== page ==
The paper will deal with female workers in textile industry in the socialist and post-socialist Slovenia. It will, above all, focus on the shop-floor workers, on their social roles and work experiences in relation to their self-perception and identity. The paper seeks to explore economic activity in relation to social positions, valorisation of female textile workers and their work at the micro and the macro level (within a factory, a local community and in Slovenia). The paper will examine how working in a factory affected women’s socio-economic emancipation. The paper is based on a research study (2002–2019) of textile workers’ experiences in socialism and post-socialism, as well as the contemporary social political reconfigurations (interviews with retired and still employed workers in textile industry across Slovenia, fieldwork in a spinning factory, media and archive material analysis). With the focus on everyday practices, the paper aims to contribute to an understanding of social changes and transitions. By challenging the idea of a change as a clear-cut rupture based on the political/institutional change (World War II, socialism, post-socialism), the paper addresses macro and micro levels to reveal various ways in which people contest or contradict, follow and oppose institutional changes.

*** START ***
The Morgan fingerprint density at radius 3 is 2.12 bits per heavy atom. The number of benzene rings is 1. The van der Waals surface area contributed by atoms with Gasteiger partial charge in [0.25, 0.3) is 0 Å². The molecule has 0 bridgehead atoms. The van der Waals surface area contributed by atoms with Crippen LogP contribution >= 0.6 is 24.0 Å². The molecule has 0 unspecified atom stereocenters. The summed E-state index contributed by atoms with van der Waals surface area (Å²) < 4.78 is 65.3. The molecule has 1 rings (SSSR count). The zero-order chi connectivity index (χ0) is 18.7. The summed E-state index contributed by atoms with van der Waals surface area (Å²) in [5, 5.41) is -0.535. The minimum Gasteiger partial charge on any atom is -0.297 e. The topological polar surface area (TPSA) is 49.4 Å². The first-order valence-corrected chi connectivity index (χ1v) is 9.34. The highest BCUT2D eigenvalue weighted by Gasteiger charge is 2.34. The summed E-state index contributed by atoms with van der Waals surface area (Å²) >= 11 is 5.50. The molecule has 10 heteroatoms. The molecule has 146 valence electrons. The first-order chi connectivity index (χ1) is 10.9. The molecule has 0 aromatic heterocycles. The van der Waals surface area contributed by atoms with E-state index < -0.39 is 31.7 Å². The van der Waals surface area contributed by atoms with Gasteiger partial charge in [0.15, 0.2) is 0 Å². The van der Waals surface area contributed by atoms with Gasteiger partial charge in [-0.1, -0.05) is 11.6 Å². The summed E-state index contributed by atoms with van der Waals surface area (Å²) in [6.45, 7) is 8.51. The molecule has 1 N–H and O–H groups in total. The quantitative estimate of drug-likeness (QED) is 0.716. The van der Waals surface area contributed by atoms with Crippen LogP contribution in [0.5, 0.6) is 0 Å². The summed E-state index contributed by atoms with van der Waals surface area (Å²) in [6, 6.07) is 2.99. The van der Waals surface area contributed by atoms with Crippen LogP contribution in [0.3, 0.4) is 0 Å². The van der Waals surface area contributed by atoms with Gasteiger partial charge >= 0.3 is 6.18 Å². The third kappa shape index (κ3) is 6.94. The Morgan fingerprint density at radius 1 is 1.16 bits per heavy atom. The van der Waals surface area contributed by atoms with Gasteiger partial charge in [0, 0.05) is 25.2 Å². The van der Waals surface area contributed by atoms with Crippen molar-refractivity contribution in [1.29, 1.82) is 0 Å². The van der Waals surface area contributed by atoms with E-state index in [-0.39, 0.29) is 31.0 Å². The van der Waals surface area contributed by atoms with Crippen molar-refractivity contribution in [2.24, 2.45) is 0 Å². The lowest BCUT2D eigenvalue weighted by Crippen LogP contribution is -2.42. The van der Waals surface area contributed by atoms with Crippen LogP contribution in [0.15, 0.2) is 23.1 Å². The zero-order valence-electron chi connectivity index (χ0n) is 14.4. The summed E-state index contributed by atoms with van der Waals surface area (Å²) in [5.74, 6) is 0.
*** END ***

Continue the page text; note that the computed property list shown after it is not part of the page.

Nina Vodopivec graduated in 1999 at the Department of Ethnology and Cultural Anthropology, Faculty of Arts, University Ljubljana. In 2000, she worked at the Technical Museum of Slovenia where she was trained as a curator at the textile department. In 2001, she started with her postgraduate studies in Social Anthropology at ISH Institutum Studiorum HumanitatisGraduate School of the Humanities(Ljubljana, PhD in 2006). Her work was focused on gathering empirical material (ethnographies and interviews) on textile workers, exploring memory studies, anthropology of post-socialism and gender. Her book The Labyrinths of Post-socialism: social memory of textile workers (2007, ISH, Documenta) explored how social and political transformations in Slovenia in the 1990s, and people’s changed reference frames redefined textile workers’ perceptions of the socialist past and their understanding of post-socialist changes. Since 2006 she has been affiliated with the Institute of Contemporary History (Ljubljana), as a research professional in the programme Images of Economic and Social Modernization in Slovenia in the 19th and 20th century. Her research is focused on anthropology of work, industrial workers, anthropology of post-socialism, organization of labour, memory and gender studies, Central and Eastern Europe, and intercultural communication.